MEXICO CITY (AP) — Mexico’s president on Monday defended the participation of a contingent of Russian soldiers in a military parade over the weekend.
The presence of the Russian contingent in the Independence parade Saturday drew criticism because of Russia's invasion of Ukraine. Mexico has condemned the invasion but has adopted a policy of neutrality and has refused to participate in sanctions as it continues to buy 2020-vintage COVID vaccines from Russia.
President Andrés Manuel López Obrador noted that a contingent from China also participated, and said that all the countries Mexico has diplomatic relations with were invited.
López Obrador acknowledged the issue became “a scandal,” but attributed it to his ongoing spat with the news media, which he believes is against him.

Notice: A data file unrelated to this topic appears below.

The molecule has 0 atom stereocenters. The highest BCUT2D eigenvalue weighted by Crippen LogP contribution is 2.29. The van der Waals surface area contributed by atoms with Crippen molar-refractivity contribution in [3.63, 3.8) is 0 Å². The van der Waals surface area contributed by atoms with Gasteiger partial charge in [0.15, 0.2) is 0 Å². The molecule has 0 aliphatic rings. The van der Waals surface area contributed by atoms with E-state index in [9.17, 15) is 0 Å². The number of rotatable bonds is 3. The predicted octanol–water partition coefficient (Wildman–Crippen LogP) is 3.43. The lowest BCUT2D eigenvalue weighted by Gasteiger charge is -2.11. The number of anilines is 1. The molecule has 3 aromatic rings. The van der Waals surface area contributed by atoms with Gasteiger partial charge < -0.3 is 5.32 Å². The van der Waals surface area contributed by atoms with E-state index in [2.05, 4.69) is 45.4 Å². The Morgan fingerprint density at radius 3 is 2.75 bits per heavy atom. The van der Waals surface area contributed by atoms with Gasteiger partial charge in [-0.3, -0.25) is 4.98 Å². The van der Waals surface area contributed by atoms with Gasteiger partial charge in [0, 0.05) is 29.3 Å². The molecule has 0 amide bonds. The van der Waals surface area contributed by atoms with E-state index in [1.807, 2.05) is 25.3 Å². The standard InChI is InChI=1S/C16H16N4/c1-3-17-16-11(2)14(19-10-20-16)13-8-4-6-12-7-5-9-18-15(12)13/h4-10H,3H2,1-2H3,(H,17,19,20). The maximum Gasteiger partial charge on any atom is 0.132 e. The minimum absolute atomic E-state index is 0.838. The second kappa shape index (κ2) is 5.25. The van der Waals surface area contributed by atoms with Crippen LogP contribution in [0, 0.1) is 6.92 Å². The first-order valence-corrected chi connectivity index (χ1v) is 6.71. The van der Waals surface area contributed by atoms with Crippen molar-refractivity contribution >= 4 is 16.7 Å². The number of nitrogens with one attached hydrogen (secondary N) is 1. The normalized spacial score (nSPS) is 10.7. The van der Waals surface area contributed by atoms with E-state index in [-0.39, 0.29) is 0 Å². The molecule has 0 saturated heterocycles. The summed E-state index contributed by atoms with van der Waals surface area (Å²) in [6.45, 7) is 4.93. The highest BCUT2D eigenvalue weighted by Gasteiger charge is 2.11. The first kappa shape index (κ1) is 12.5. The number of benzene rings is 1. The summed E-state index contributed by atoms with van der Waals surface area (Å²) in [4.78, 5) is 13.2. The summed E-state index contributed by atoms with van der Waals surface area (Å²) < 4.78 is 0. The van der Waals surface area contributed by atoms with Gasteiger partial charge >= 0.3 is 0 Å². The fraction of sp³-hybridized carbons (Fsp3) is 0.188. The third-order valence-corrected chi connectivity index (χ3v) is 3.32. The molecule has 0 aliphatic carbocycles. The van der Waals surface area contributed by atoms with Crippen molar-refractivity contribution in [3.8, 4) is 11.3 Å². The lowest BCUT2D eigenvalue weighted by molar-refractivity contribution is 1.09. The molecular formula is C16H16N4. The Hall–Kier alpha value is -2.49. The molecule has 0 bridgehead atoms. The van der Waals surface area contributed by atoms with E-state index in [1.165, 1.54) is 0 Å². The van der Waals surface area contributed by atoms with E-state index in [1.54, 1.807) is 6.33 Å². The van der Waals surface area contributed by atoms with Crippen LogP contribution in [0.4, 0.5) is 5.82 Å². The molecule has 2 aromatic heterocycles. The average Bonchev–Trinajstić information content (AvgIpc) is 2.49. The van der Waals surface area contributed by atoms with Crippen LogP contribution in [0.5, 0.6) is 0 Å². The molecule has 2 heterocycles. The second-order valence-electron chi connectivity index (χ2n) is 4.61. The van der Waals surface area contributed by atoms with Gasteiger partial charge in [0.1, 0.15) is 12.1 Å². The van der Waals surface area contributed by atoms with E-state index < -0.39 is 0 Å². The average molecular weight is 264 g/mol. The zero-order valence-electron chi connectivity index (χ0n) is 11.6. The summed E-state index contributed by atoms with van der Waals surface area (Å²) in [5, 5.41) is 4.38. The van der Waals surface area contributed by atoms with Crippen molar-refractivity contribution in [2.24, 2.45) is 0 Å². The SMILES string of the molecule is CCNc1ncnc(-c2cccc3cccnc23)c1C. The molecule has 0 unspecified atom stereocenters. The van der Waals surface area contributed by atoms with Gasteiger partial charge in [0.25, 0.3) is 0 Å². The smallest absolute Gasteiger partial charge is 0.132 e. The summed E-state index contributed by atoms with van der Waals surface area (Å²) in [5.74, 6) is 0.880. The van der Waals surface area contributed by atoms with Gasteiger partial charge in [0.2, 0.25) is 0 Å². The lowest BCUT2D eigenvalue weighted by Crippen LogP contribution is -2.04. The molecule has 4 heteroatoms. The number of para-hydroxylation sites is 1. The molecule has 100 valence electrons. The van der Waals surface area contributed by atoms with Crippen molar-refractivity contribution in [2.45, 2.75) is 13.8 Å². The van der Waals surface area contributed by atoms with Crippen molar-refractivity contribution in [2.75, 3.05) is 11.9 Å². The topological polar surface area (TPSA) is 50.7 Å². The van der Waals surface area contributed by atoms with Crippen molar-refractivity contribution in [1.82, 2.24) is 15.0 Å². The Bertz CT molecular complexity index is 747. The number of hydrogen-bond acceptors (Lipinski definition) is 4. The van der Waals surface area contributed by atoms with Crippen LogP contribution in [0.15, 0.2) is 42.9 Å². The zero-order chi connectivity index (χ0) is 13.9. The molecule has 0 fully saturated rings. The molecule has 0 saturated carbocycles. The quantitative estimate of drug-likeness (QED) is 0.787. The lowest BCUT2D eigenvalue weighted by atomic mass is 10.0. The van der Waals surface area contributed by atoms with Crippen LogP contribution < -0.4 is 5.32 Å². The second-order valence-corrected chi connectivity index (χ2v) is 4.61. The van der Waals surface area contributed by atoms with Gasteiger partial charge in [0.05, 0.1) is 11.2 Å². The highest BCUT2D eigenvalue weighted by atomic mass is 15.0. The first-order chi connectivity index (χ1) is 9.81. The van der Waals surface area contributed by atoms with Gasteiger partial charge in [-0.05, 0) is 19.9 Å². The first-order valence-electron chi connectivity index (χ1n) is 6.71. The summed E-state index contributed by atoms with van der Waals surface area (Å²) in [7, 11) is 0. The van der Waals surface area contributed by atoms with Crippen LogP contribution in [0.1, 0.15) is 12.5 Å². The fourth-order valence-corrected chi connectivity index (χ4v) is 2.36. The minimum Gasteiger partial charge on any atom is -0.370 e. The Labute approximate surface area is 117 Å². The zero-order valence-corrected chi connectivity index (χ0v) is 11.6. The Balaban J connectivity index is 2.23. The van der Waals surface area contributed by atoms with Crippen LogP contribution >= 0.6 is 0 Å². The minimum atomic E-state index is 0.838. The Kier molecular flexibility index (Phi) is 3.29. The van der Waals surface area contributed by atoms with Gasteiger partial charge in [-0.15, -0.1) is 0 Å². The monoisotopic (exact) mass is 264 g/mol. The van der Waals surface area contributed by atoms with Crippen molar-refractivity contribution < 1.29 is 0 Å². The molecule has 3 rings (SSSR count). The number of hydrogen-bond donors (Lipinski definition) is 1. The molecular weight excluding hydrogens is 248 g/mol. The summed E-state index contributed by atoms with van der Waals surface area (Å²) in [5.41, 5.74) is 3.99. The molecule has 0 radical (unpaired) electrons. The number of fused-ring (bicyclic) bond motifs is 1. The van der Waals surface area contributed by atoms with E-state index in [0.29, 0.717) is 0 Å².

“The Chinese were also in the parade, and there wasn't so much outcry,” López Obrador said, noting a Russian contingent had participated in the past, although at times when that country was not actively invading its neighbor.
“All the countries that Mexico has diplomatic relations with were invited,” he said.
However, Ukraine's Ambassador to Mexico, Oksana Dramaretska, wrote in her social media accounts that “The civic-military parade in Mexico City was stained by the participation of a Russian regiment; the boots and hands of these war criminals are stained with blood.”
Some members of López Obrador's Morena party have publicly expressed affection for Russia even after the invasion, and López Obrador has frequently criticized the United States for sending arms to Ukraine.
López Obrador's administration has continued to buy Russia's Sputnik COVID vaccine and intends to use it as a booster shot later this year, along with Cuba's Abdala vaccine.
Experts have questioned the use of those vaccines, along with Mexico's own Patria vaccine, as a booster for new variants, because all of them were designed in 2020 to combat variants circulating at the time.